William-Adolphe Bouguereau
Chrysler Museum of Art


In spite of their idols and temples, this professed belief is only superficial. These inhabitants really believe in the goddess, in the Goddess of Freedom, who is held to be both omnipresence and omnipotent, but she is not an elevated conception in the minds of the true and faithful, for them she is sometimes absurd in her deeds, which confuse hearts and heads. Still, they never run counter to her dictates without ample reason for doing so: in such cases they override their opinion of who she is with due self reliance, and the goddess bids them adieu, for they are brave. 

There is a small but growing sect who believe in the immortality of the soul and the resurrection of the disenchanted from deep within the Forest of Enchantment. Travelers who seek this treasure are eternally tortured by healthy and handsome and are rewarded for ever and ever should they reach this quintessential moment. 

The Dance (1856)
William-Adolphe Bouguereau
Musee d'Orsay

Whether recovering from deadly battle, or in competition for treasure, or leaving a false Forest of Enchantment in search of truth, discovery favors the alert mind, the open eye, the truest of spirit and the bravest of heart (together forming the Authenticity). For in reality, the magic of the Enchanted Forrest may partly be from the exiled Queen, with the remainder coming from within the Knight. And in fact, though the Queen must be in a state of tranquility, she is not actually in true repose, for she too, must be seeking her complement in the Knight to find this higher state of magic, as their contributions must complement and synergize to make the Enchanted Forest it's full, heavenly-dream like potential. And though she has magic, and she is surly an Enchantress, and she has amazing beauty and power and strength, her magical powers and her own happiness is not as great as it could be without this Authentic Seeker, the True Knight. Once together, in the perfect combination, there is a happiness, a warmth of heart and mind and soul, that comes from the Happy Couple, and it expands the Forest of Enchantment, and elevates the energy of the entire realm.

Inhabitant Beings in the Forest of Enchantments recognize the nature of things existing in the world around them, and about them which they will be conversant. For a brief time every year during the Festival of the Harvest, they open the pathway to the Forest of Enchantments. The portal is only recognizable by its shimmery mists. Knights in search of misty eyes travel forth in the truest spirit and the bravest of heart (together forming the Authenticity). The Knight's higher state of magic guides him from the land of his inhabitancy to one of divine origin. He escapes the spell of his barren homeland in a white balloon.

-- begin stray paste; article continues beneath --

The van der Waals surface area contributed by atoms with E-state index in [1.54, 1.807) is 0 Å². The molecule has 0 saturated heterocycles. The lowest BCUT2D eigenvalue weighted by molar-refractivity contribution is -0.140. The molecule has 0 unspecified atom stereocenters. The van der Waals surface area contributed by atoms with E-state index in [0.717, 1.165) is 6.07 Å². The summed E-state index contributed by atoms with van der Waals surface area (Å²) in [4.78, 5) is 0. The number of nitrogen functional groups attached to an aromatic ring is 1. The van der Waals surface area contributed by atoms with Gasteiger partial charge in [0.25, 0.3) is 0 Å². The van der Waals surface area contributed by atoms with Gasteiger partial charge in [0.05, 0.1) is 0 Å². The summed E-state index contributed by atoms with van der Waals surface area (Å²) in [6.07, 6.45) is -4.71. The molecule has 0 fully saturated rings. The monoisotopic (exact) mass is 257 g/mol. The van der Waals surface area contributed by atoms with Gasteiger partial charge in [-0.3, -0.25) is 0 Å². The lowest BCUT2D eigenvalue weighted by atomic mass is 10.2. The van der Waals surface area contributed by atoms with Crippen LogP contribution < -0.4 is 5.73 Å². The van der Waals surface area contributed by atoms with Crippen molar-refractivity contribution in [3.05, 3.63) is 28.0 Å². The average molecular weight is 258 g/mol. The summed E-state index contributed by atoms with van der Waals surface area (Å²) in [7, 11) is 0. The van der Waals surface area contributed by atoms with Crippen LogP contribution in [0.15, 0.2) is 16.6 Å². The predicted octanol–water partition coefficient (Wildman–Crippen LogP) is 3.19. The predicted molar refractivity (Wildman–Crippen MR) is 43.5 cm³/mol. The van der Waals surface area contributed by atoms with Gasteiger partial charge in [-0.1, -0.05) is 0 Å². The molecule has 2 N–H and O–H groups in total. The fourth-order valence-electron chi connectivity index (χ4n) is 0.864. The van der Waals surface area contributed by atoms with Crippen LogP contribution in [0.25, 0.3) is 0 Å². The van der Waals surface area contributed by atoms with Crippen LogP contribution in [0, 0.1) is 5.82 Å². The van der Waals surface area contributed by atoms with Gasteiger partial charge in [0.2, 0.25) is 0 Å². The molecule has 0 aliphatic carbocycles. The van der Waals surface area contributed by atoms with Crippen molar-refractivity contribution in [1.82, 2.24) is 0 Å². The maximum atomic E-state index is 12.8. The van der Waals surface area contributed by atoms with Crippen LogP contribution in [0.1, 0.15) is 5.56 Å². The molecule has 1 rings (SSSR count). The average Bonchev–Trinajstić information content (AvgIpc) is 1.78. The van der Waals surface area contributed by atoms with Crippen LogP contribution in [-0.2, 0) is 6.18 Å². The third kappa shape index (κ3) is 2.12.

The greater part of the noble Knight's terra firma contains all sorts of broken machinery: fragments of sadness, a very old runaway thought, notions and biases, and the like. It seems that just yesterday the state of mechanical knowledge was far advanced. However a persistent thought and underlining current foreshadowed an extraordinary moment proving that machines were not ultimately destined to supplant the Knight's natural essence. He convinced everyone and paid homage to the law which strictly forbid all further improvements and inventions equivalent to fevers associated with ecstasy and delight, which worldly inhabitants regard as one of the worst of all crimes. 

It should be noted that the worldly realm is a rapidly changing society and that no information has been forthcoming for many years. The beings that inhabit the Forest of Enchantments cannot therefore vouch for the exactness of the above description. 

Lidylle (1850)
William-Adolphe Bouguereau
Private Collection

Of all the Forests of Enchantment, and all the seekers of her, the right combination has seldom been. But on those few, rare combinations, the magic is something to behold, as both the Queen, and the Knight together create a magical energy that transforms the Forest into the glowing, floating dream – the heaven it might become. 

The End.  err, Beginning ...